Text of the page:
We are entering a critical time for many small businesses with the holiday shopping season before the universally-acclaimed slow season along the Grand Strand.
This past week, the South Carolina Small Business Chamber of Commerce sounded the alarm to demand state leaders look at more options to help struggling small businesses, and most importantly the need for another stimulus package.
“Really the dollars are in Washington and they have the ability to put more money out there,” said SCSBC President Frank Knapp Jr.
Knapp said that 16% of small businesses benefited from the Paycheck Protection Program.
“We have a lot of them out there that didn’t get any money and they’re thinking about how they’re going to survive. They’re hoping for a good holiday season,” Knapp.
That’s if some businesses even make it that far. Staples like Judy’s House of Oldies announced their closure over the summer and it was complete at the end of the summer season. The corner store along Highland Street and Main sits empty for the first time in decades.
Down Highway 17 near Acadian Shores, Oasis owners announced Sunday that they will begin closing their bar and venue which launched right as the pandemic took hold in South Carolina.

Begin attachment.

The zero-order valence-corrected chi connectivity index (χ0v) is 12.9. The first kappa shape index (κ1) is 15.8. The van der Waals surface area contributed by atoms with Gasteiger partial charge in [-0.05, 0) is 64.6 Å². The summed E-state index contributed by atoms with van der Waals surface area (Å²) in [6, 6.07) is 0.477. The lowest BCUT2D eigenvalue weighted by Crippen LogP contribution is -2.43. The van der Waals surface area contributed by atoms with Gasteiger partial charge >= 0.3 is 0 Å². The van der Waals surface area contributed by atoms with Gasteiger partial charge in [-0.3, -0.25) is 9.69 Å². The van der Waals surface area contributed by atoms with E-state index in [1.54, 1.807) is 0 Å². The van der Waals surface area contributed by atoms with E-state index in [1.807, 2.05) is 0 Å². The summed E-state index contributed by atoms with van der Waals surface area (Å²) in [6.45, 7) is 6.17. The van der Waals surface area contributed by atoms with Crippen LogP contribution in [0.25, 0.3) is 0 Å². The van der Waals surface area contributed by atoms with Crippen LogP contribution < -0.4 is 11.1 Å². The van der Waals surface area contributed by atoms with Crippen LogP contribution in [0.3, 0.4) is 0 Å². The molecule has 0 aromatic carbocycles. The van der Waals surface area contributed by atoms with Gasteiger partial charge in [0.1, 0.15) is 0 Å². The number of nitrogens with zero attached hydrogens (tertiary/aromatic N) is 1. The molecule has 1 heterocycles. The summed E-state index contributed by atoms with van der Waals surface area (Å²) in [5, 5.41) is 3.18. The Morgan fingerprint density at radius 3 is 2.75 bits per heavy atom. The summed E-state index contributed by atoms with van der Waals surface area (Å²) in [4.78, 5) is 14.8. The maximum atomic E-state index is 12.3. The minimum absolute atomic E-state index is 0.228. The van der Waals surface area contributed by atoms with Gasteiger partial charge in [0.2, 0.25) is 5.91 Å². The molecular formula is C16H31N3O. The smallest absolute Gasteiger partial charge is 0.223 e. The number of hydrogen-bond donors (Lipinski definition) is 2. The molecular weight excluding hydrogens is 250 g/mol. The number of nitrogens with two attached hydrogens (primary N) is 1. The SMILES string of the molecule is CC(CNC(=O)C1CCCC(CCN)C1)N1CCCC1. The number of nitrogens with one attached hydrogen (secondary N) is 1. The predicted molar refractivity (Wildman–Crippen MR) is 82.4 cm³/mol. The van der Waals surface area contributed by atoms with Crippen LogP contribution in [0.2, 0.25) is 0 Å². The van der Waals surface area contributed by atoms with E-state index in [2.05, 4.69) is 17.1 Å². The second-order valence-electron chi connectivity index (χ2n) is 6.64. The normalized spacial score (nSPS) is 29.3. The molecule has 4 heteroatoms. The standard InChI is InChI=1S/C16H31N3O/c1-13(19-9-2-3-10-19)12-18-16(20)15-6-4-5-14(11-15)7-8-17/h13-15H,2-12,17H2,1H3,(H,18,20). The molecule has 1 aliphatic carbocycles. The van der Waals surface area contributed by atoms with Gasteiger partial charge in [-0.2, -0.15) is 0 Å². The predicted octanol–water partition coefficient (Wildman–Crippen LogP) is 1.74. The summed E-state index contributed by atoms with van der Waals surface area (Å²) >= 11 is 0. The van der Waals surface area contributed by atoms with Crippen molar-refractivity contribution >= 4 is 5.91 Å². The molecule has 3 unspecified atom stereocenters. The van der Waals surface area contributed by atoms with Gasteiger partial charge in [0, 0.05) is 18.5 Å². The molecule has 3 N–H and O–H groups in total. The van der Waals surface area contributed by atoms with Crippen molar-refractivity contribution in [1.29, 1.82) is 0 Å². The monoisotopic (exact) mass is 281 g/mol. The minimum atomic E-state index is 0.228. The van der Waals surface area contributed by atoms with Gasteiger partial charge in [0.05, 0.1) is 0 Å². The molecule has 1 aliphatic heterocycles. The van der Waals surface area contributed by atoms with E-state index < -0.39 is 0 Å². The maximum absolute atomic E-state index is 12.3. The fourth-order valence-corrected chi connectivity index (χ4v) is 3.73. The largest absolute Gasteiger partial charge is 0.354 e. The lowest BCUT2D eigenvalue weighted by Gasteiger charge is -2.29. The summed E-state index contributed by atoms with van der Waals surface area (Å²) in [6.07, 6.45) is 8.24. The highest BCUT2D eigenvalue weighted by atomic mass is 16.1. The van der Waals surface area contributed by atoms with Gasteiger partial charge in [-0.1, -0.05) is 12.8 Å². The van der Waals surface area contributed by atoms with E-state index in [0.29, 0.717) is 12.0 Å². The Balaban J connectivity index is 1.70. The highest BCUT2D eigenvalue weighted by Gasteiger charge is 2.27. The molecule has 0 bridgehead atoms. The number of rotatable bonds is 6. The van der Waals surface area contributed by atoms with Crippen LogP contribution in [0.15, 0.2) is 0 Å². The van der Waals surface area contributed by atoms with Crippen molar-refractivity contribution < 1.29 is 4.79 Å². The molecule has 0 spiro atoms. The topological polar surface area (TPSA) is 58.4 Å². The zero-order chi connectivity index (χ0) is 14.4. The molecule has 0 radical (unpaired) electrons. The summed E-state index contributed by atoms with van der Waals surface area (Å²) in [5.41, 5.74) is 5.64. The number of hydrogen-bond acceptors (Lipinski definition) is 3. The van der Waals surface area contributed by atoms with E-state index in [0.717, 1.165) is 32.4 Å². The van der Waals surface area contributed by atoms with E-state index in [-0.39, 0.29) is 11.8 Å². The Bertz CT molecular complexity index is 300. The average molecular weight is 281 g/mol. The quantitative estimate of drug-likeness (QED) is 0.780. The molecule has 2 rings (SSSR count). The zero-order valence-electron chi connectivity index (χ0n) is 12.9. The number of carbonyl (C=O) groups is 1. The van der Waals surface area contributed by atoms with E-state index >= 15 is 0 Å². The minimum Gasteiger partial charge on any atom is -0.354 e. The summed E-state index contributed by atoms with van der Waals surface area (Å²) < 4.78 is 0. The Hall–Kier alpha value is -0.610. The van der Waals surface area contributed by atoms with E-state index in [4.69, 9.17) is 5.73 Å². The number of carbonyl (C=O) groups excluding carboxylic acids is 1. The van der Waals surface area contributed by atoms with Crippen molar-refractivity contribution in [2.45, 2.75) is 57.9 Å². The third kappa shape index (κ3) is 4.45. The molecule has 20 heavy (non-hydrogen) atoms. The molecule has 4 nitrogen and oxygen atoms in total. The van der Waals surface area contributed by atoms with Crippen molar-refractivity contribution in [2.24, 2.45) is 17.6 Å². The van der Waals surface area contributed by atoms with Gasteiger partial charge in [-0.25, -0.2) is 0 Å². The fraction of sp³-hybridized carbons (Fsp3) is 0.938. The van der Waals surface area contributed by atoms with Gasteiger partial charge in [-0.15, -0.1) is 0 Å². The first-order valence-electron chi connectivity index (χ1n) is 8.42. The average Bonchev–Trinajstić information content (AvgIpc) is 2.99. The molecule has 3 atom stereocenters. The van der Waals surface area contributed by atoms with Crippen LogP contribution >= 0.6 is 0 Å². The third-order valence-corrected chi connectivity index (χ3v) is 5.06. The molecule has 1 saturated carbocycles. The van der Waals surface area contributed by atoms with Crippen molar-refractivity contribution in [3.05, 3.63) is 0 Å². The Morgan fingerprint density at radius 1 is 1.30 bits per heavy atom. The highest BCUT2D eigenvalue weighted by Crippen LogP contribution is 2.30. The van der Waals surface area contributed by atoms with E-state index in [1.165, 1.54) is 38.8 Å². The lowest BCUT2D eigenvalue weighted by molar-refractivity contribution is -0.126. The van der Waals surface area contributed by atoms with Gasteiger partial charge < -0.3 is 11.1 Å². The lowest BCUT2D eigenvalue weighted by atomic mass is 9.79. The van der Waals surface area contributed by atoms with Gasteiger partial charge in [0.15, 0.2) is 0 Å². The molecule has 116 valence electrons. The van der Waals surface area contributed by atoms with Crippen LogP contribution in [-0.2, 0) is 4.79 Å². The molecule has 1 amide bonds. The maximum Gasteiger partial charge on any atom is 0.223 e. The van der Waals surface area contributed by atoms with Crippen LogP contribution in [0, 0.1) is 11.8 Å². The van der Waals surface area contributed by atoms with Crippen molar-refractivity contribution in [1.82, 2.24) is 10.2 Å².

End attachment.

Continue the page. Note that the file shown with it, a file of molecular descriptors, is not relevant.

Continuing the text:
“At any other time, March would have been the perfect time to begin a new business venture in Myrtle Beach. Unfortunately, the Corona Virus pandemic crushed that chance,” owners wrote on social media. “With the winter season upon us, there’s no way to survive.”
The SCSBC announced this month that roughly 145 businesses had closed in Horry County as of September. In addition to that, chamber officials say business licenses application are down 31% in 2020 compared to last year.
“It’s the combination of a reduction in new business start-ups along with these businesses closing down that hurts the economy,” Knapp said.
It’s not all doom however, Knapp said some businesses are thriving in 2020.
“We have a lot of small businesses that are doing pretty good right now. They are in a type of business that can survive this type of recession. But if you are in the retail business or in the restaurant business, anything that relies on tourism, you’re hurting,” Knapp said.
Businesses like Rivertown Boutique fit into that fact. The retail store closed up before the summer season due to impacts from the virus.
“The other big box stores made it easier and accessible to order online and ship to home that our small business owners could not compete with that,” said Michelle Buffkin who owned and operated the store on Main Street in Conway.
Knapp said more casualties can come. The Small Business for America’s Future coalition released a poll back in October that surveyed 1,500 small business owners. It showed that 34% of them had doubts about staying in business through the end of the year.
Out of the roughly 11,000 businesses or nonprofits that applied for the S.C. CARES Act grants, more than 9,600 were small or minority-owned businesses.
“We need that fiscal stimulus now, not in January or February,” Knapp said. “We’re going to see hundreds, and hundreds maybe thousands of businesses in this state, shut their doors for good.”